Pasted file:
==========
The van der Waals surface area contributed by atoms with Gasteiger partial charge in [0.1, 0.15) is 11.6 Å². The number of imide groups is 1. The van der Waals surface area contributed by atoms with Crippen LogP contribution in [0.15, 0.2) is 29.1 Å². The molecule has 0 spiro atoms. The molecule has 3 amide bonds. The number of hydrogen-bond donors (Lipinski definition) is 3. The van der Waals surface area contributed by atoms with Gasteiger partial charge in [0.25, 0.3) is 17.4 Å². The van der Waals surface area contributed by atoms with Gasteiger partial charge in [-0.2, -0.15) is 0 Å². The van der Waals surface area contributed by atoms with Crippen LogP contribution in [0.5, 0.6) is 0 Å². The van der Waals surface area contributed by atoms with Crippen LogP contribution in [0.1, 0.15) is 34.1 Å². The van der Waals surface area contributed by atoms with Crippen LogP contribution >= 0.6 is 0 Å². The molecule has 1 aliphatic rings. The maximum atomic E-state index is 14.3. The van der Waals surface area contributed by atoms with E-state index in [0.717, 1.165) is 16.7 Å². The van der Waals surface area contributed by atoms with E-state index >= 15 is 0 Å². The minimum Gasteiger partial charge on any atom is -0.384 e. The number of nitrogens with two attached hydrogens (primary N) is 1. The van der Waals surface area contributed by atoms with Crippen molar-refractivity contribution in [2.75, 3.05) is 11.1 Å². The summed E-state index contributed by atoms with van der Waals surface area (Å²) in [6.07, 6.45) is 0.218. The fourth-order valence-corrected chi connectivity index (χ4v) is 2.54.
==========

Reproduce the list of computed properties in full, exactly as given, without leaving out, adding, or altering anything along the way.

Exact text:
The van der Waals surface area contributed by atoms with Gasteiger partial charge in [0.1, 0.15) is 11.6 Å². The number of imide groups is 1. The van der Waals surface area contributed by atoms with Crippen LogP contribution in [0.15, 0.2) is 29.1 Å². The molecule has 0 spiro atoms. The molecule has 3 amide bonds. The number of hydrogen-bond donors (Lipinski definition) is 3. The van der Waals surface area contributed by atoms with Gasteiger partial charge in [0.25, 0.3) is 17.4 Å². The van der Waals surface area contributed by atoms with Gasteiger partial charge in [-0.2, -0.15) is 0 Å². The van der Waals surface area contributed by atoms with Crippen LogP contribution in [0.5, 0.6) is 0 Å². The van der Waals surface area contributed by atoms with Crippen LogP contribution in [0.1, 0.15) is 34.1 Å². The van der Waals surface area contributed by atoms with Crippen LogP contribution >= 0.6 is 0 Å². The molecule has 1 aliphatic rings. The maximum atomic E-state index is 14.3. The van der Waals surface area contributed by atoms with E-state index in [0.717, 1.165) is 16.7 Å². The van der Waals surface area contributed by atoms with E-state index >= 15 is 0 Å². The minimum Gasteiger partial charge on any atom is -0.384 e. The number of nitrogens with two attached hydrogens (primary N) is 1. The van der Waals surface area contributed by atoms with Crippen molar-refractivity contribution in [2.75, 3.05) is 11.1 Å². The summed E-state index contributed by atoms with van der Waals surface area (Å²) in [6.07, 6.45) is 0.218. The fourth-order valence-corrected chi connectivity index (χ4v) is 2.54.